With all that, if it's OK with you, I would like to just join in your ISG Skype sessions for now without any changes to your current program, whenever I can. If anyone wishes to chat with me after the meeting, they can just stay on. I'd be just another member. :) I'm happy to answer any questions if I can, of course - I'll try to do my own homework before coming on. :wink:

If things go well and people want to try or add something else in the future, like any of your wonderful proposals, I'm open to all of them. Time permitting. :wink:

So what do you think? Will that work?

If so, what are you guys doing this Sunday? Desperate Housewives Episode 3? Or something else? Do you have a schedule of some sort, like dates and topics?

I'm extremely impressed with what you're doing with YOYO-ISG. It'd be fantastic if I get to be part of it. Thanks again!

Kat
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Re: Ask Kat: proofreading

文章Kooper » 週六 12月 11, 2010 11:00 am

Hi Kat,

Welcome! I'm sure it will work well. :wink:

Speaking of topics of the coming weeks, current plan of record is:

12/12 Desperate Housewives season 1 episode 3, part two
12/19 Reading an article and writing an essay
12/26 Transcribing
1/2 Watching a video clip and writing an essay
1/9 Desperate Housewives episode 4, part one
1/16 Desperate Housewives episode 4, part two
1/23 Article
1/30 Transcribing
2/6 Video clip
2/13 Desperate Housewives episode 5, part one
2/20 Desperate Housewives episode 6, part two
2/27 article

In short, the same four or five topics will repeat themselves over and over again until someone want to make a change. The schedule, however, is subject to change.

It is usually I who select the article, video clip, or the audio clip to use. Most of the time I managed to post the material at least a week in advance. The meeting itself is a bit loose and light-hearted, without specific agenda. The duration could be as short as 20 minutes or as long as one and a half hours. In the meeting, we generally raise questions, exchange thoughts, have some chat and occasionally do some practice like making sentence with new words. Most of the hard work take place before the meeting, when we are doing the assignment.

It is exciting that you might participate the meetings from time to time. I am looking forward to it. :ssmile: :sun:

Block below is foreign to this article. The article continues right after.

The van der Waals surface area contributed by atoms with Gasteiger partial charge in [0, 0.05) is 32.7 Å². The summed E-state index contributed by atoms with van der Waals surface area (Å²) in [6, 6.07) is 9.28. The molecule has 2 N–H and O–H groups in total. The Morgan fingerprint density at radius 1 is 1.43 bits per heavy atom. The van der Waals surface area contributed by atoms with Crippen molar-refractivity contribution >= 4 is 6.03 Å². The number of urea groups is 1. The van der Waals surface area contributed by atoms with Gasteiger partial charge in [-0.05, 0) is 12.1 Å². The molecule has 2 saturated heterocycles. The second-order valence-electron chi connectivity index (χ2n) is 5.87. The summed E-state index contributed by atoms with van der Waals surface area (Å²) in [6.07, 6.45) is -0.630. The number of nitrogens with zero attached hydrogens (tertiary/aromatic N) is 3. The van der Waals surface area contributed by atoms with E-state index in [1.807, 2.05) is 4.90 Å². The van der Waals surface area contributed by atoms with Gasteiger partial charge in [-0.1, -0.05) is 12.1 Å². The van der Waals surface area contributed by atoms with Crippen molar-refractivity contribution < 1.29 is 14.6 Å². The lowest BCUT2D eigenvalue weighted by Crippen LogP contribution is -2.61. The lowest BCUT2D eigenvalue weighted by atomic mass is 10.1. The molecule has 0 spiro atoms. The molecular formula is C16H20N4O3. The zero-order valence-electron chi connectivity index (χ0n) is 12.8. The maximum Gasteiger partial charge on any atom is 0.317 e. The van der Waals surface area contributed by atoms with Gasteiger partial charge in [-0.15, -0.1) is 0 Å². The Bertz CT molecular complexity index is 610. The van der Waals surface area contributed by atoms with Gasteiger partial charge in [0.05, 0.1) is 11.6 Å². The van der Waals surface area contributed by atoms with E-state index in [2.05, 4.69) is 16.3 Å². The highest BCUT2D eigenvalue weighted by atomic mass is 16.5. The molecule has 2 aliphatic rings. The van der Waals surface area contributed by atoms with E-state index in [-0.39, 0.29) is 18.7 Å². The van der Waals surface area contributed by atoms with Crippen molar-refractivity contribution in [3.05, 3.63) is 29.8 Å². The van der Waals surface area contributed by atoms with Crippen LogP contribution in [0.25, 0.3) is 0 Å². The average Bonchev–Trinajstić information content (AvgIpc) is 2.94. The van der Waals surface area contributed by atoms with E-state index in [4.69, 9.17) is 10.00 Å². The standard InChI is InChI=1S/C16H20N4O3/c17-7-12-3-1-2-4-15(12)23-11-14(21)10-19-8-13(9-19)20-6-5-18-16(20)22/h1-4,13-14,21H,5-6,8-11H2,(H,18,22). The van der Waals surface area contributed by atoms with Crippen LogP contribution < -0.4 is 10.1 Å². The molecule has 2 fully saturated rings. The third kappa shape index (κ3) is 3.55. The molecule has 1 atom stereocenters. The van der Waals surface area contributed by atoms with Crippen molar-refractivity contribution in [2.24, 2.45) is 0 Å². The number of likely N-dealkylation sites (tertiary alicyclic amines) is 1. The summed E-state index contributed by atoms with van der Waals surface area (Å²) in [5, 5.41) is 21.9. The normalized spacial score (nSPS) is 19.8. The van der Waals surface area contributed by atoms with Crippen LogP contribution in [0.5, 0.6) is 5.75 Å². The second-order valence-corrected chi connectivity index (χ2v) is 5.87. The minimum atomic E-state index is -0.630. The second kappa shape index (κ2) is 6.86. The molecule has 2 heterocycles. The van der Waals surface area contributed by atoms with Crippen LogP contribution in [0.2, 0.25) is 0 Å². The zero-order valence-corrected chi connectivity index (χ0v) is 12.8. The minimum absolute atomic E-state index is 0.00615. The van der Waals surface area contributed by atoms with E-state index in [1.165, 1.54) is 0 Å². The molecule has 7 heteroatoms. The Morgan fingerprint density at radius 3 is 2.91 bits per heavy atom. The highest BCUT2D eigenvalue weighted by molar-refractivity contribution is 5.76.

Kooper
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Re: Ask Kat: proofreading

文章Sherry Liao » 週日 12月 12, 2010 12:07 am

Hi Kat,

I feel excited at the prospect of talking with you in future ISG meetings. I met you once at a YOYO regular meeting, and was impressed with your pleasant manner as well as the clearness of statement and beauty of language in your speaking. It is sad that I cannot join the meeting tomorrow. Hope to meet you online very soon.
Sherry Liao
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Re: Ask Kat: proofreading

文章Kat C » 週日 12月 12, 2010 12:52 am

Hi Kooper! Thanks for all the information. I'll definitely be on this Sunday and can't wait to say hi to everyone. Please just go about it the way you usually do. :)

Hi Sherry! That's incredibly sweet of you. I've read a lot of your postings here and they absolutely blew me away! I'll try to join YOYO-ISG regularly and hope to see you there someday.

Kat
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Re: Ask Kat: proofreading

文章Sherry Liao » 週二 12月 14, 2010 11:08 pm

Hi Kat,

I am so glad to receive your reply, and I desperately want to meet you. I am going to join the ISG meeting the following week and two weeks after the following week. Not sure when I will meet you. Hope it won't take long.
Sherry Liao
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Re: Ask Kat: proofreading

文章Kat C » 週二 12月 14, 2010 11:58 pm

Hi Sherry,

I'll try to get on this coming Sunday but not a sure thing yet now I'm leaving town. Keep doing what you're doing because it's working big time! I'll see you up here soon.

Kat :D